Standing to Pursue Child Custody- Same Sex Couples- Truman v. Lillard digest, Ky Court of Appeals

Truman v. Lillard, 2012-CA-000160-ME

Published:   Affirming   

County:  Fayette

Former life-partner of Child’s adoptive
mother appealed from FC’s denial of her motion for joint custody, visitation
and to set child support due to lack of standing.       


Truman and Lillard were in a
marriage-like relationship for four years prior to Lillard obtaining temporary
guardianship of her six-month-old nephew, Thomas.  Truman and Lillard had discussed plans to
start a family, but at that time were waiting to do so as they were both
full-time students.  However, because
Thomas was her nephew and needed a healthy home, Lillard began the adoption
process, which was finalized in 2008. 
The couple was aware that they could not legally jointly adopt Thomas in
Kentucky.  Although Truman assisted in
raising Thomas as one of his “Mommies”, no steps were taken to establish
parenting rights for her.  In February
2010, the couple broke up and Truman left the Mississippi home she shared with
Lillard and Thomas.  After a domestic
dispute in which Truman attempted to take Thomas, Lillard moved to Lexington
with Thomas, obtained a restraining order against Truman, refused further
communications from her,  and refused to
allow her to spend any time with Thomas. 
Truman filed a petition for joint custody and visitation and volunteered
to pay child support.  In October 2010,
the parties agreed to a visitation order. 
Lillard subsequently relocated again, to Bowling Green, and sought a
transfer of the case to Warren FC based on her new address, which was denied.  In November 2010, Fayette FC held a hearing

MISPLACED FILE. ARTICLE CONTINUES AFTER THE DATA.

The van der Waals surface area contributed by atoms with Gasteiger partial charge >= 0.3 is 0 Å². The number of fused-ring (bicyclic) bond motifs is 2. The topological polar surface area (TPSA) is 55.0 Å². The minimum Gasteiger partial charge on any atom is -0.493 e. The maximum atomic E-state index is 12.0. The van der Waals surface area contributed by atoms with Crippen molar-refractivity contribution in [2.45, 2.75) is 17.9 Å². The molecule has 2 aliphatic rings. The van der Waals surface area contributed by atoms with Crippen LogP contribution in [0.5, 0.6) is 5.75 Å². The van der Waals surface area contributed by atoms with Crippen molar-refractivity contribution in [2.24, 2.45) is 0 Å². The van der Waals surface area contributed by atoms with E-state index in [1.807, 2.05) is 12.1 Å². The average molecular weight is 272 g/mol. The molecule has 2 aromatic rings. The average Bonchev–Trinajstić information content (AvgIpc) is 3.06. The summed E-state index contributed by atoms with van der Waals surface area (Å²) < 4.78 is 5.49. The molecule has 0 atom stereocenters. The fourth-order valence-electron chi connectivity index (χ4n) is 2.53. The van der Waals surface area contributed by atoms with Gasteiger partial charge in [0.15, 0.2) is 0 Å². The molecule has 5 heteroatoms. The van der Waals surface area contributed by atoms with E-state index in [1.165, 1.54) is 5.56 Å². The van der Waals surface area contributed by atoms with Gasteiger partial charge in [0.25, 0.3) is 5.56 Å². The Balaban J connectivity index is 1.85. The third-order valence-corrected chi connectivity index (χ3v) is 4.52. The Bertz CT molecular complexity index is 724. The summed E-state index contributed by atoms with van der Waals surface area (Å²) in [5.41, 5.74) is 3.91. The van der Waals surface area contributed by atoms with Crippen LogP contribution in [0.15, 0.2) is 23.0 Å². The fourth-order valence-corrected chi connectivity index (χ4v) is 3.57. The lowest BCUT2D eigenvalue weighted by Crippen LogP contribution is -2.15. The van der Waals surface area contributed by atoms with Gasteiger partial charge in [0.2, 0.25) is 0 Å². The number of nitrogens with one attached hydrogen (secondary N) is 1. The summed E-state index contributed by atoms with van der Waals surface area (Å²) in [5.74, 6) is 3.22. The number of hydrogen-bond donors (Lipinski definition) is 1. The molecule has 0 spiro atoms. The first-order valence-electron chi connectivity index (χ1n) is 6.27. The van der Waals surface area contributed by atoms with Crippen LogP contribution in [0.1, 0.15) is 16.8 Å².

based on whether Lillard had waived her superior right to custody pursuant to Mullins v. Picklesimer.  FC orally found she had not, though no written
orders were entered.  In August 2011,
Truman petitioned the court for a status hearing and for written orders on the
waiver issue.  FC did so, finding Lillard
had not waived her superior right and that Truman had no custodial rights, and
denied Truman’s request for visitation and for a new trial.  Truman appealed, arguing that FC erred by:  1. 
Failing to transfer the matter to Warren FC; 2.  Failing to make sufficient findings of fact
on visitation; 3.  Incorrectly relying on
Picklesimer regarding visitation; and
4.  Entering findings of fact not
supported by the evidence. 


CA disagreed with all of Truman’s
contentions.  First, Truman’s argument
regarding transfer to Warren FC was completely inconsistent with her actions in
Fayette FC, and CA held she was judicially estopped from challenging FC’s
action which was consistent with her requested relief. 

Regarding the sufficiency of findings
on visitation, CA held that FC did make findings in this regard and that FC is
not required to address every piece of evidence or argument by counsel for
findings to be sufficient.  So long as
FC’s findings reflect a good faith effort at fact-finding and complies with CR
52.01, the findings will be sufficient.  CA
found that FC’s findings did so and were sufficient.

Next, CA addressed whether FC should
have relied on Picklesimer on the
visitation issue or if it should have applied the in loco parentis doctrine. 
CA noted that this reliance was appropriate and that the in loco parentis doctrine has been
replaced by the de facto custodian
statute; thus, non-parents may attain standing to seek custody or visitation of
a child only if they qualify as de facto custodians,
if the legal parent has waived her superior right to custody, or if the parent
is unfit. 

Lastly, CA disagreed with Truman’s
contention that the findings of fact relative to custody were not supported by
the evidence.  CA held, “Although
we appreciate the substantial and significant relationship Truman had with
Thomas, she was not his parent, she could not qualify as a de
custodian, and he resided with his only parent, Lillard. … This
case serves as an illustration of the exception to Mullins,
where we distinguish a non-parent truly acting in the capacity as a parent from
the many people who may love, care for and support a child . . . . Not every
person who genuinely loves and cares for a child gains custodial rights; waiver
requires significantly more. There was no error.


Digested by Michelle Eisenmenger
, Diana L. Skaggs + Associates